Despite billions being spent trying to relieve poverty in the developing world over several decades, the results have been mixed at best. It is very hard to identify any country that has escaped poverty primarily through aid. By contrast, many countries have transitioned themselves towards significant, widespread economic prosperity through free enterprise, a moral culture, and the institutions that facilitate wealth-creation.
On December 1, 2011, the Acton Institute held a day-long conference – From Aid to Enterprise: Economic Liberty and Solutions to Poverty – in London to explore the nature of free enterprise solutions to poverty, their underlying moral and institutional prerequisites, and stories of success and failure.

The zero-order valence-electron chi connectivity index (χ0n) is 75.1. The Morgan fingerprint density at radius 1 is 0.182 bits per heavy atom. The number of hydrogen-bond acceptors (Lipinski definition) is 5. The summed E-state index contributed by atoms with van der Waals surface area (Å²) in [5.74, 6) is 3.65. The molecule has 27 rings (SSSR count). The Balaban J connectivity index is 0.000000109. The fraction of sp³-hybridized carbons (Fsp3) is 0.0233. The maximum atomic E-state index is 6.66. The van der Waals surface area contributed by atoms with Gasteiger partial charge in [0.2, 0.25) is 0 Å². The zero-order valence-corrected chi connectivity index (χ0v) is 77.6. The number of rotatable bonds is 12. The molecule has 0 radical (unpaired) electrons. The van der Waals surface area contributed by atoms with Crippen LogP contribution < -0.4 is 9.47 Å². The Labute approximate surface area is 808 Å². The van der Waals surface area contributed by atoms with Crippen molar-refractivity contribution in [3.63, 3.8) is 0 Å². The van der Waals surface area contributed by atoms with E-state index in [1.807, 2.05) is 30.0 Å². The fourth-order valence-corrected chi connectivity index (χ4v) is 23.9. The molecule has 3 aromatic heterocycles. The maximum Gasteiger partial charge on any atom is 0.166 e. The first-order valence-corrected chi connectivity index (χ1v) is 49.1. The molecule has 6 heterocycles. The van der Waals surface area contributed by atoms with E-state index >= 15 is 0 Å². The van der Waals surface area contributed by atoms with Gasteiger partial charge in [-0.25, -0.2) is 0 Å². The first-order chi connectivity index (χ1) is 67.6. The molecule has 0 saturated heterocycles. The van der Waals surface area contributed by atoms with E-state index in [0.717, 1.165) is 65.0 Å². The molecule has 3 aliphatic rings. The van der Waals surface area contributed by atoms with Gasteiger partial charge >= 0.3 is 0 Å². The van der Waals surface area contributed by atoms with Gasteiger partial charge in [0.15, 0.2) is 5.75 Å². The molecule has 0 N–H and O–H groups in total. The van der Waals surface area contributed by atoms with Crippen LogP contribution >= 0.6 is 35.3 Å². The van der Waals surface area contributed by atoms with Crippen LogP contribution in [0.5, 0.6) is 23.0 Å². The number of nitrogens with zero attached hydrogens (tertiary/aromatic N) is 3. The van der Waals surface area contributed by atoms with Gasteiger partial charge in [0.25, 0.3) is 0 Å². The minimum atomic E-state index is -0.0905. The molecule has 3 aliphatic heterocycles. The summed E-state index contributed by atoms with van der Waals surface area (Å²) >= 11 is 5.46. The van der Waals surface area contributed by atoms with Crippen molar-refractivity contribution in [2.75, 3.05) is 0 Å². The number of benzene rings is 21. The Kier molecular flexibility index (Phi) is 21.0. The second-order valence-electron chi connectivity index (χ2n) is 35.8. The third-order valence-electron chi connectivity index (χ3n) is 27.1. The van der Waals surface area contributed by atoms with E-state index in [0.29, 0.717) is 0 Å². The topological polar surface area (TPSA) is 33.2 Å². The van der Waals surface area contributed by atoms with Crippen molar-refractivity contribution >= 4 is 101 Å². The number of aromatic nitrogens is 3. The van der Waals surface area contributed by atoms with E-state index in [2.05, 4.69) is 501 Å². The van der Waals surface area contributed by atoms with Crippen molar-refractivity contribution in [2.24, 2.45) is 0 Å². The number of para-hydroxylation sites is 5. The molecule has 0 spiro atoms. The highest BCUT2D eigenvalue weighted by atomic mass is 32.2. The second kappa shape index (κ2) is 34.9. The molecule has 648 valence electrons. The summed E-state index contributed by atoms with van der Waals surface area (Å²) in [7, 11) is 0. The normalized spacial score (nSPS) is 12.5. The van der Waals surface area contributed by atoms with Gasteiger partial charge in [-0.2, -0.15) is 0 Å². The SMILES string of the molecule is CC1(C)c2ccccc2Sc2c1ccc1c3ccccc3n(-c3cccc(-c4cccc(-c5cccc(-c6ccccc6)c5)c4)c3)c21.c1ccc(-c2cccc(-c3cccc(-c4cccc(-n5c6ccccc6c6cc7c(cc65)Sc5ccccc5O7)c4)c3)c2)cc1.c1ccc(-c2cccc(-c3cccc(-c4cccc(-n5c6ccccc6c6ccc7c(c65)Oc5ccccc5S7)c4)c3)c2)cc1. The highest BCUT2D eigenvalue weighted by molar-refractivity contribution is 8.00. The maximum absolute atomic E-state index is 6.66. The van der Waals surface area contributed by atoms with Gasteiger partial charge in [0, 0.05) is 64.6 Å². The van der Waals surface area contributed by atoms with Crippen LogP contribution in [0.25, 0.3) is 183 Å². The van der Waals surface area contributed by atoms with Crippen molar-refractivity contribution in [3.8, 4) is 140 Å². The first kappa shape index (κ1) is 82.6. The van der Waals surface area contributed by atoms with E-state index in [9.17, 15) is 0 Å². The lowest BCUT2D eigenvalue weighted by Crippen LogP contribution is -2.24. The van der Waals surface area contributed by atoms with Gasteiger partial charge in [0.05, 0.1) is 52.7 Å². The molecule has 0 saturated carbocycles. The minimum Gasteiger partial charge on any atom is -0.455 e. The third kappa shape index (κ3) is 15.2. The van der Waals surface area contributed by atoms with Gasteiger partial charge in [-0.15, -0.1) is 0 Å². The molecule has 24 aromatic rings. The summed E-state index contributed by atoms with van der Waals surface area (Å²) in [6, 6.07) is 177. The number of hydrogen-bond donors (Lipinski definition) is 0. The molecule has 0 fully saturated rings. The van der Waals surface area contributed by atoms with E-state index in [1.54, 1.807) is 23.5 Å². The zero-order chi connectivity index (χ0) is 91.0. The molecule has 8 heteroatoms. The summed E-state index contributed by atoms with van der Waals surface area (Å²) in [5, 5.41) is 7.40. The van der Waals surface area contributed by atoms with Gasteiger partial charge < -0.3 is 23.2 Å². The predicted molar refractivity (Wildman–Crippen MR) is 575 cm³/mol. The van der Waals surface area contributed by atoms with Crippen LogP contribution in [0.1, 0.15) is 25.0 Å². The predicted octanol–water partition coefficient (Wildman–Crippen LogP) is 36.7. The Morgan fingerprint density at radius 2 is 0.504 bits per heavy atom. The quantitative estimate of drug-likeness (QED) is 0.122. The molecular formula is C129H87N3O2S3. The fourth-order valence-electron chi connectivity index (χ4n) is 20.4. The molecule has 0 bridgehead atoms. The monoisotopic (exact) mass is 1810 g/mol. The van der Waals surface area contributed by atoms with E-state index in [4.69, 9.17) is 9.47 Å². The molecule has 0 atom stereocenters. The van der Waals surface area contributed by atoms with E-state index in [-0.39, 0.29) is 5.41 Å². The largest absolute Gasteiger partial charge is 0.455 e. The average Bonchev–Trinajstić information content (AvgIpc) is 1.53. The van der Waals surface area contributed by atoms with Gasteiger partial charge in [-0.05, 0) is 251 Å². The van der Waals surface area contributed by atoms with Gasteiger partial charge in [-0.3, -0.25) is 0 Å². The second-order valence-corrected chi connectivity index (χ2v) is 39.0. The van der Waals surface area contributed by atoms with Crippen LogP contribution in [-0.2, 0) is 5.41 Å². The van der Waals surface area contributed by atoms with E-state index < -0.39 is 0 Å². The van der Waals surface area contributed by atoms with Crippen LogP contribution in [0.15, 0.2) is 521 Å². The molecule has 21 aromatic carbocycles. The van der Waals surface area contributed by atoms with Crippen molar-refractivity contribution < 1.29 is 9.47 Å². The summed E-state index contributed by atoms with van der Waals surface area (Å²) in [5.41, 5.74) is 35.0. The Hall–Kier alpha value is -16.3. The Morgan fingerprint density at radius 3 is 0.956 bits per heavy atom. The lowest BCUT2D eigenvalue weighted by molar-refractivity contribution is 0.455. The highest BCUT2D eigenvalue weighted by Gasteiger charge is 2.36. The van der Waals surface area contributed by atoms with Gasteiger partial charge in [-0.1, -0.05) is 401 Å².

Bringing together scholars, policy-makers, clergy, and business leaders, this conference addressed questions such as the limits and unintended consequences of aid, the role played by religious organizations in promoting or impeding economic development in developing countries, the emergence of cultures and institutions that facilitate economic growth, and the place of business in poverty-alleviation. This conference was the last in the seven-part series Poverty, Entrepreneurship, and Integral Development.